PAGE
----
Month: September 2016

The Chinese Dockage Issue

From our experience, and in our opinion, when the CCC is making a large issue about something they have a hidden agenda. Questions need to be asked, like:

  • Does the issue over dockage have anything to do with the profitability of the grain handling members of the CCC?
  • Is making this such a big issue having a negative effect on canola prices?
  • Do lower canola prices enhance oil crushing margins?
  • What does a lower canola price do for unhedged grain company sales?
  • Does a lower canola price hurt grain companies at all, or just the growers?

We at GNG feel strongly that the only time the CCC is representing the interests of growers is when they align with the interests of the multi-national members who majority control their board. The quinclorac issue appears to be a perfect example of this. Given this, both growers and the Canadian government need to ensure that growers are properly represented in all canola matters, including domestic policy and international trade.

We have markets for quinclorac canola

In our opinion, the decisions made by certain grain companies, and their associations, regarding quinclorac have no basis in science or fact. Rather, they appear to us to be solely based on profitability and shareholder returns at the expense of growers. As a company that cares about farmers we at GNG are doing what many in the industry refuse to do; putting farmers first.

The reality is that foreign buyers have no issue with quinclorac sprayed canola. This appears to include China, who has practised an MRL system of accepting Country of Origin’s MRLs and Codex in place of having their own complete MRL database. This has been confirmed both by conversations that Gerry Ritz has had with Chinese regulators and buyers, and by our own conversation with Chinese officials. Decisions made by certain grain companies seem to us to be based on profitability with little regard for growers. We understand that massive profits can be generated for grain companies through down grading canola grades due to cleavers (later blended and regraded #1) and by discounting the dockage that they ultimately sell to foreign markets for full canola value. However, this profit is entirely generated at the growers’ expense where yield losses, grade losses, and herbicide alternatives are costing growers 100s of millions. Worse yet none of the ‘alternatives’ are tackling the problem, which continues to grow.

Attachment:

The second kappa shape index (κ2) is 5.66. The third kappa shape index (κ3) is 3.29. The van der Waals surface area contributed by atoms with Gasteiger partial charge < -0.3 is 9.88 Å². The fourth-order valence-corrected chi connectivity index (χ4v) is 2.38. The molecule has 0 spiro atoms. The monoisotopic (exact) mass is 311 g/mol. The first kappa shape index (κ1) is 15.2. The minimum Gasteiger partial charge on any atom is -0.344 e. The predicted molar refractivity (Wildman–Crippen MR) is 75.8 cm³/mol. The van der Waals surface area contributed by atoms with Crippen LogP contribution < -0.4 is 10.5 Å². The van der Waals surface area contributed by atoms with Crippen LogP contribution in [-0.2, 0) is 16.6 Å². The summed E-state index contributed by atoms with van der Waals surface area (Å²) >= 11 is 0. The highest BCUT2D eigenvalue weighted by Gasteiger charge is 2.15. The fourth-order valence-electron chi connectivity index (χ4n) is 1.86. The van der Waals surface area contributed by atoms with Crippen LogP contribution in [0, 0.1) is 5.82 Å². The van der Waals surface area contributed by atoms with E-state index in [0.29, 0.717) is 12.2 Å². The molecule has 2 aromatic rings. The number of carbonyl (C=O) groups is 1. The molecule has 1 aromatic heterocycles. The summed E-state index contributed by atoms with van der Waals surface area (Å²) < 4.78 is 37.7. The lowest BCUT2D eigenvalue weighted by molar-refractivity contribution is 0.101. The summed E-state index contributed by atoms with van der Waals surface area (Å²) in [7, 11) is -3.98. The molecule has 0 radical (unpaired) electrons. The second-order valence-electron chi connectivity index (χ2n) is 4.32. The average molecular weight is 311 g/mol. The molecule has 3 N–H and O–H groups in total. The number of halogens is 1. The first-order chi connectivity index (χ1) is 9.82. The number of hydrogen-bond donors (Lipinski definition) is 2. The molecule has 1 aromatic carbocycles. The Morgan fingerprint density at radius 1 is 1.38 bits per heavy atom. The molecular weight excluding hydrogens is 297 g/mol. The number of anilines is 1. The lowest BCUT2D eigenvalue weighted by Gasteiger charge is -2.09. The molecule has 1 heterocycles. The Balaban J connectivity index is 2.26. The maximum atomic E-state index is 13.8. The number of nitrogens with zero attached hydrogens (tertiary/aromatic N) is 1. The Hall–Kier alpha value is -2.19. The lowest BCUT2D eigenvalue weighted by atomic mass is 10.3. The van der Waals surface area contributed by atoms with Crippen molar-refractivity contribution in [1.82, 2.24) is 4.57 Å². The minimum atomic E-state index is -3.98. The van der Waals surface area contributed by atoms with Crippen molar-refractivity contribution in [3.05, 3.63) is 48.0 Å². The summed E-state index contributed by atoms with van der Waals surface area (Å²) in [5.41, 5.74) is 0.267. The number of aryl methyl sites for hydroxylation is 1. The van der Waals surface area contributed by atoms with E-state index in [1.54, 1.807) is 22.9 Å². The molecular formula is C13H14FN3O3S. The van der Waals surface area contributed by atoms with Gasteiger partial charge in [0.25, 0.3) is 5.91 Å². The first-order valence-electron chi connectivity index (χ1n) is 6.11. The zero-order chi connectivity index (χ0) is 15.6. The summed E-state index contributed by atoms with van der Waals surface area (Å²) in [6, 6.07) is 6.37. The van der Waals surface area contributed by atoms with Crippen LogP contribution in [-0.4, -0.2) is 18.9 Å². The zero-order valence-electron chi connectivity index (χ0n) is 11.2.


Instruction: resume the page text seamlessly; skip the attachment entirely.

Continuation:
Cleaver issues are further enhanced as these same grain companies have a virtual monopoly on where growers can sell their canola. Further these same grain companies appear to us to have hi-jacked associations that have grower input to mislead growers on the truth. Since these associations and grain handlers will not assist growers who require quinclorac, or buyers who prefer cleaver free canola, GNG is working hard to put more money in the growers’ pockets by bypassing those not working for the growers.

GNG would like to announce that we have substantial markets for canola, sprayed with quinclorac or not, for both off combine and future months. Call us for canola pricing picked up in your yard. Again, our buyers will take canola whether quinclorac sprayed or not. We at GNG are even more excited with what the future holds for growers, and we’d like to give you a sneak peek. We have initiated work with a number of major foreign food oil companies who are looking to build some of the largest canola crushing plants in Canada to date. These plants will not only create new premium priced canola markets, but also have no issue with handling quinclorac sprayed canola, solving the cleaver problem in canola. We at GNG see both these opportunities as greatly benefiting growers, and we feel strongly that they are worth growers throwing support their way in terms of canola volumes. We look forward to discussing these opportunities with you.